Although their plight now dominates television news worldwide, the Bosnian Muslims were until recently virtually unknown outside of Yugoslavia. Who are these people? Why are they the focus of their former neighbors' rage? What role did they play in Yugoslavia before they became the victims of ethnic cleansing? Why has Bosnia-Hercegovina, once a model of ethnic tolerance and multicultural harmony, suddenly exploded into ethnic violence?Focusing on these questions, Friedman provides a comprehensive study of this national group whose plight has riveted governments, the press, and the public alike. With a name reflecting both their religious and their national identity, the Bosnian Muslims are unique in Europe as indigenous Slavic Muslims. Descendants of schismatic Christians from the Middle Ages, they converted to Islam after the Ottoman conquest of Bosnia.The book follows them as they went from victims of crusades during the Middle Ages to members of the ruling elite within the Ottoman Empire; from rulers back to subjects under Austria-Hungary; and later subjects again, this time under the Serbs in the interwar Yugoslav Kingdom and the Communists after World War II. The Bosnian Muslims have survived through it all, even thriving during certain periods, most notably when they were recognized by Tito as a nation.Meticulously tracing their turbulent history and assessing the issues surrounding Bosnian Muslim nationhood in Yugoslavia, Friedman shows us how the mixed secular and religious identity of the Bosnian Muslims has shaped the conflict in which they are now so tragically embroiled.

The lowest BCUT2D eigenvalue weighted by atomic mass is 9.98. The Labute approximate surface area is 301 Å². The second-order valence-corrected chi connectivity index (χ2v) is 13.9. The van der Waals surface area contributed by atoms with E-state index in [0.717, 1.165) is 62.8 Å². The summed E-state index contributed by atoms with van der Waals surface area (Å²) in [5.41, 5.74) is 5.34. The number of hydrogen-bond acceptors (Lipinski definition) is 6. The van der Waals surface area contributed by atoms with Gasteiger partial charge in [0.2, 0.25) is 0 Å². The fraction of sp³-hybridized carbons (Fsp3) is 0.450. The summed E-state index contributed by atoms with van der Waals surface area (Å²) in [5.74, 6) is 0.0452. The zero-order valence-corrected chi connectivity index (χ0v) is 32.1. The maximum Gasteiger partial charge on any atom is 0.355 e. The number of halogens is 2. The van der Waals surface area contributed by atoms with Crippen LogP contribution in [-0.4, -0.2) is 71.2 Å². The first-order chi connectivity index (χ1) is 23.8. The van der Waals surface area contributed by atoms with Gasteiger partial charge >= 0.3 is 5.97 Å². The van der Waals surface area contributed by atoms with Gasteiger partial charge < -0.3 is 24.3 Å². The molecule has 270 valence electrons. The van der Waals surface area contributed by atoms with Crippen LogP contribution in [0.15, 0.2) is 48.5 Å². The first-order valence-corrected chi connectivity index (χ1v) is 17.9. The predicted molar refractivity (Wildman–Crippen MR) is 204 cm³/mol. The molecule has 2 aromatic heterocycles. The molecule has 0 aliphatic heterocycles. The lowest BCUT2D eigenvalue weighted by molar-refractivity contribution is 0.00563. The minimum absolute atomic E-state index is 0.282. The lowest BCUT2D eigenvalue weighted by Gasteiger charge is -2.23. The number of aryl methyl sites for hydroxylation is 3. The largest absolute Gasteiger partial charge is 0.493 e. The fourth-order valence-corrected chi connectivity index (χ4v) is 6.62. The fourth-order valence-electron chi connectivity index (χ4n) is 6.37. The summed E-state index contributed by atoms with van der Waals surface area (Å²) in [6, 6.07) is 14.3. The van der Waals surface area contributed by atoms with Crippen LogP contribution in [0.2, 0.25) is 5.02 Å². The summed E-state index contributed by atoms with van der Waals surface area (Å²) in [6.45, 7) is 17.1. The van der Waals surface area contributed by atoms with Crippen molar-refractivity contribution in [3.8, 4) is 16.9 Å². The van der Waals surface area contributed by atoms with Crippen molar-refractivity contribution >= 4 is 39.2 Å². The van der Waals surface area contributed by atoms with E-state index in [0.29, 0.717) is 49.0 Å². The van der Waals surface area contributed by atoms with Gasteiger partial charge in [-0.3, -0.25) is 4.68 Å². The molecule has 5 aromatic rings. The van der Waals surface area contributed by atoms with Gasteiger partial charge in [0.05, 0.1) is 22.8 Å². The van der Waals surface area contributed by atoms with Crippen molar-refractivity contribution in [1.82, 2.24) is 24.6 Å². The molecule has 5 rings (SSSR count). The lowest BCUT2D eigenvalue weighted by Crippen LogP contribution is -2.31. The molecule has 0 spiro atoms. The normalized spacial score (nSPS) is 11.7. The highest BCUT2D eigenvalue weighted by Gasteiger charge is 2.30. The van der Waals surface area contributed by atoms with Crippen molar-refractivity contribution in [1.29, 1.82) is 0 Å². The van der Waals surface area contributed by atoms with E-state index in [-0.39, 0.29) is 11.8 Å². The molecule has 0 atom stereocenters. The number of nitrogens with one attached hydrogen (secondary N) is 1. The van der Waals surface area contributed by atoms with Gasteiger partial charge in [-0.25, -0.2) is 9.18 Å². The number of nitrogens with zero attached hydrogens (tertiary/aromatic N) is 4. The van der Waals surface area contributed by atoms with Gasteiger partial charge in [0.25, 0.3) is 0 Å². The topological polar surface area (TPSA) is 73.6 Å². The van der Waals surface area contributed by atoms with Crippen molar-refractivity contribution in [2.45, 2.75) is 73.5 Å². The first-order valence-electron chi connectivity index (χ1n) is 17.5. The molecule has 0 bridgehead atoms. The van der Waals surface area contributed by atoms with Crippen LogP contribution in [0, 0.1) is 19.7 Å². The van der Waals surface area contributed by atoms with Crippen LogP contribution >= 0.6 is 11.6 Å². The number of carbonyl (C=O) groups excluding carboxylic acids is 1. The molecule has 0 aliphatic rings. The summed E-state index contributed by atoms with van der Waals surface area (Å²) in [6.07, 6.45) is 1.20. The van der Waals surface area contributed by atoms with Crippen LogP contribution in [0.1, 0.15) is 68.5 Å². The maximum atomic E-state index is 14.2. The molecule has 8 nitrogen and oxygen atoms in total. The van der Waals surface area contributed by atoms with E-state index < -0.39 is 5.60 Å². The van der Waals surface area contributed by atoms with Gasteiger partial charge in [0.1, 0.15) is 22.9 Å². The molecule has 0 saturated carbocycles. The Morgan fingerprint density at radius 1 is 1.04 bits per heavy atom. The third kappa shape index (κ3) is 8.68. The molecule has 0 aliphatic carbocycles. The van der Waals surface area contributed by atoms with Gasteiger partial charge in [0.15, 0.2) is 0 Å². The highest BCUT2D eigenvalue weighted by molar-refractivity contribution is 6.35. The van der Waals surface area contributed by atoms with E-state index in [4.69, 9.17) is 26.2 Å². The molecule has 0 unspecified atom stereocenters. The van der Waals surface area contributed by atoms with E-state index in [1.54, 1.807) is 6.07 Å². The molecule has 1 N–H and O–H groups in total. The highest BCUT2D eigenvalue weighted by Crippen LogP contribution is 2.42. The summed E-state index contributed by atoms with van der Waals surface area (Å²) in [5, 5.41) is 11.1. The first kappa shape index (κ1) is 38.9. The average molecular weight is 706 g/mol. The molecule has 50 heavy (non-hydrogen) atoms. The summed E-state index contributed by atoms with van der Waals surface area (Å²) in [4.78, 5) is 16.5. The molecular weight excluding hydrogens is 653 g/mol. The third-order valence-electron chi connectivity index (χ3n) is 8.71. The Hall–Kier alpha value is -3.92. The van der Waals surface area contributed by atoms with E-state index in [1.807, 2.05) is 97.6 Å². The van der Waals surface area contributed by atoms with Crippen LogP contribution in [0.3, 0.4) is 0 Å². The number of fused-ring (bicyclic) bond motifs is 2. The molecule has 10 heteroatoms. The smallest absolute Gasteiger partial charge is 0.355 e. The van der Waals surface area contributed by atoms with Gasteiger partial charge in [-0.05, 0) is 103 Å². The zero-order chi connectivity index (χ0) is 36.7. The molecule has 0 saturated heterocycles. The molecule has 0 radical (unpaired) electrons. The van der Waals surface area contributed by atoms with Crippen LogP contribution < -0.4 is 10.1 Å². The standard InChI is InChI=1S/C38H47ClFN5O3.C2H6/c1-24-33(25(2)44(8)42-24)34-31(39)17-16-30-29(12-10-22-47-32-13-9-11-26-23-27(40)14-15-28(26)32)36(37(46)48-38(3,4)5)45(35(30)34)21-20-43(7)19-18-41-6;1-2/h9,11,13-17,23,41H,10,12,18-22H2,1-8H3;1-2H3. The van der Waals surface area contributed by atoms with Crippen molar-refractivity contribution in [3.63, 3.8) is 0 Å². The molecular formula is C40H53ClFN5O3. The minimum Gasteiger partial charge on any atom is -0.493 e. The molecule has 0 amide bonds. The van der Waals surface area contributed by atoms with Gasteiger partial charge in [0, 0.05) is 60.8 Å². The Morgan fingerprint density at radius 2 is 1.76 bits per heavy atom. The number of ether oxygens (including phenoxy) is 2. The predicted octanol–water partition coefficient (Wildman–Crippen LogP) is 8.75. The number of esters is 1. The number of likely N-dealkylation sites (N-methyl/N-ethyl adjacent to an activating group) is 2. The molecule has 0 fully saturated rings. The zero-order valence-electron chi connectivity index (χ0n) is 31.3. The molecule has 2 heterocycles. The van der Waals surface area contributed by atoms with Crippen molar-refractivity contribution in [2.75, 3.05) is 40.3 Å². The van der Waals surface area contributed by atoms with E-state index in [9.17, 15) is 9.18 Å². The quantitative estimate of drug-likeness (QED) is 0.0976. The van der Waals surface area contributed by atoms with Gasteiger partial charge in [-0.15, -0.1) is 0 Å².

Table of Contents
Introduction: Ethnicity, the Concept of a Nation, and the Bosnian Muslims; Origin of the Bosnian Muslims; Bosnian Muslims in the Ottoman Empire; Bosnian Muslims Under Austro-Hungarian Rule; Bosnian Muslims in the Kingdom of the Serbs, Croats, and Slovenes; Bosnian Muslims in World; War II; Growth of Bosnian Muslim Nationalism Under Tito; Bosnian Muslims and the Dynamics of Post-Tito Politics; Collapse of Yugoslavia and the Fate of the Bosnian Muslims; The Case of the Bosnian Muslims: Relevance for the Social Sciences.
Francine Friedman is assistant professor of political science and director of the Office of European Studies at Ball State University.